Like last the last time we did this (back in 2012) this was provoked by a conversation in an unreleated thread, with some of the same people.
He provided source code for me to run on RISC OS under BBC BASIC for the first entry. Unfortunately it is going to take some time to get it running as it breaks the rule that all commands, statements, and directives in BBC BASIC must be upercase, as well as breaking the rules for line numbers when saved in text form. Would be nice if he provided a tokenized version (as BBC BASIC for SDL also uses the same tokenized source file format as BBC BASIC V).
Now the main point of the thread:
Lets see what completely interpreted language provides the fastest performance in a few differnt tests. We will compare them regardless of the operating System on which they run.
For test results running on BCM2835 based Raspberry Pi computers the CPU clock is expected to be 1000MHz, and the other clocks as default. Results on the RPi Zero must be specified so do to the different SDRAM and GPU clock settings.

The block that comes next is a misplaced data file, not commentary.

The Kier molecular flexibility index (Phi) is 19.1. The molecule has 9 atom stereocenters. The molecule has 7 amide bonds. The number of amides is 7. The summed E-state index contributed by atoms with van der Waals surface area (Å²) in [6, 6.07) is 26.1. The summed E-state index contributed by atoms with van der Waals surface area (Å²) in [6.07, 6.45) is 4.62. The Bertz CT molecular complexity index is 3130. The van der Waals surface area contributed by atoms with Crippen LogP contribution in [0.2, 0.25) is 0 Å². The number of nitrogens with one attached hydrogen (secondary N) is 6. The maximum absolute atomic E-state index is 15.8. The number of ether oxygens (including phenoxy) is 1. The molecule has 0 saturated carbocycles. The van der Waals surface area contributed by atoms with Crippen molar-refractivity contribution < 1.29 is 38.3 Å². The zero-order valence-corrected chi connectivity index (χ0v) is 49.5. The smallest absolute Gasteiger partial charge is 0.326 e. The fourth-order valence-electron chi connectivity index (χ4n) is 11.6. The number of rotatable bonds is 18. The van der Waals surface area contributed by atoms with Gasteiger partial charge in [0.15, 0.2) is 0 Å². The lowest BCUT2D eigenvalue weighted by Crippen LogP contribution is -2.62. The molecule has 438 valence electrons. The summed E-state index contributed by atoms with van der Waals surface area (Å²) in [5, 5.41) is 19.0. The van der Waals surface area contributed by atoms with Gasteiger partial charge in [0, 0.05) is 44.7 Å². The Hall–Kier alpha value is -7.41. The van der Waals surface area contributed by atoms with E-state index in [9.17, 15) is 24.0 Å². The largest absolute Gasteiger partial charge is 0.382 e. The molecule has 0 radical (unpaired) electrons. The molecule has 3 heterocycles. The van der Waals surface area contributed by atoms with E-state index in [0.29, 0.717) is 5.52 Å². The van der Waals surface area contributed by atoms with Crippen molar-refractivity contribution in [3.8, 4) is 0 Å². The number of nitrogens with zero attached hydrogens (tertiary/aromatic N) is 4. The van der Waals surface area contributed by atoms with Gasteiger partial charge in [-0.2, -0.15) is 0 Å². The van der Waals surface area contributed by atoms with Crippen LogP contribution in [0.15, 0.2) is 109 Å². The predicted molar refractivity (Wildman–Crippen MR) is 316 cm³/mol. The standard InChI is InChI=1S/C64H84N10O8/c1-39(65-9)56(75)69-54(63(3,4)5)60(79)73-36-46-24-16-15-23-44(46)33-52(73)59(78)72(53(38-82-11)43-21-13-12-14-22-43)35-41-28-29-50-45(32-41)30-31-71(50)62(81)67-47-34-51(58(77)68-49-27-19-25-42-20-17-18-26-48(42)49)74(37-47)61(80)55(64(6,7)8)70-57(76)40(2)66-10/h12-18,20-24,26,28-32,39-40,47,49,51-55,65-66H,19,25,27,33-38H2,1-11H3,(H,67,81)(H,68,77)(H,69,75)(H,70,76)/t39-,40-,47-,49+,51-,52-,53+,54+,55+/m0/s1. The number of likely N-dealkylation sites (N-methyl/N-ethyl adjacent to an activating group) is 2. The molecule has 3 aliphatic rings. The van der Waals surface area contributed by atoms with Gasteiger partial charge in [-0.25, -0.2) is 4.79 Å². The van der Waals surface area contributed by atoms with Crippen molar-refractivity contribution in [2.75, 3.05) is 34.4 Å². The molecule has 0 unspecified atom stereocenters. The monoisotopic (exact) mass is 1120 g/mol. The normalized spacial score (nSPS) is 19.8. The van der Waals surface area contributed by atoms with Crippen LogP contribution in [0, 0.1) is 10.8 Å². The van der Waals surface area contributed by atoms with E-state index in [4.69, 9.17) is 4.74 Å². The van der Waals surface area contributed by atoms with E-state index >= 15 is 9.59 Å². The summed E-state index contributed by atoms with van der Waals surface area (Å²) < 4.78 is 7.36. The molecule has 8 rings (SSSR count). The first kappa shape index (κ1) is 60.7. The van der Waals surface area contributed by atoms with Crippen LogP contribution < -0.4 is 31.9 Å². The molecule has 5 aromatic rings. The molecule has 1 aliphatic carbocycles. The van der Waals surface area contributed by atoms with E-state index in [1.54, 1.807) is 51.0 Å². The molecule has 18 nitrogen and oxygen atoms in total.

For test results run on BCM2837 based Raspberry Pi computers the clocks are assumed to be the default settings for the particular Raspberry Pi.
So lets get to it. The challenges recommended are (this list will grow):
- Simple Fibonocci implemented using recursive algorithm (everything fits in unsigned 32-bit integers).
- Simple Fibonocci implemented using the fast algorithm (everything fits in unsigned 32-bit integers).
- Simple Prime Seive (again everything fitting in unsigned 32-bit integers).
For those that do not know, and are using a language a definition of a value that fits into a 32-bit unsigned integer is: An integer greater than or equal to 0 and less than 2 to the 32nd power, that is an integer whose value is n where n is:
Code: Select all
0 <= n < 4294967296
Also Heater has me running an insane extremely large number Fibo test, so results for that in other interpreted languages are welcome.
EDIT 1: Corrected the error of omitting the word unsigned. Unsigned now specified where needed. Also added definition for 32-bit unsigned integer, for those that do not know and are working in a languge that provides for arbitrary percision.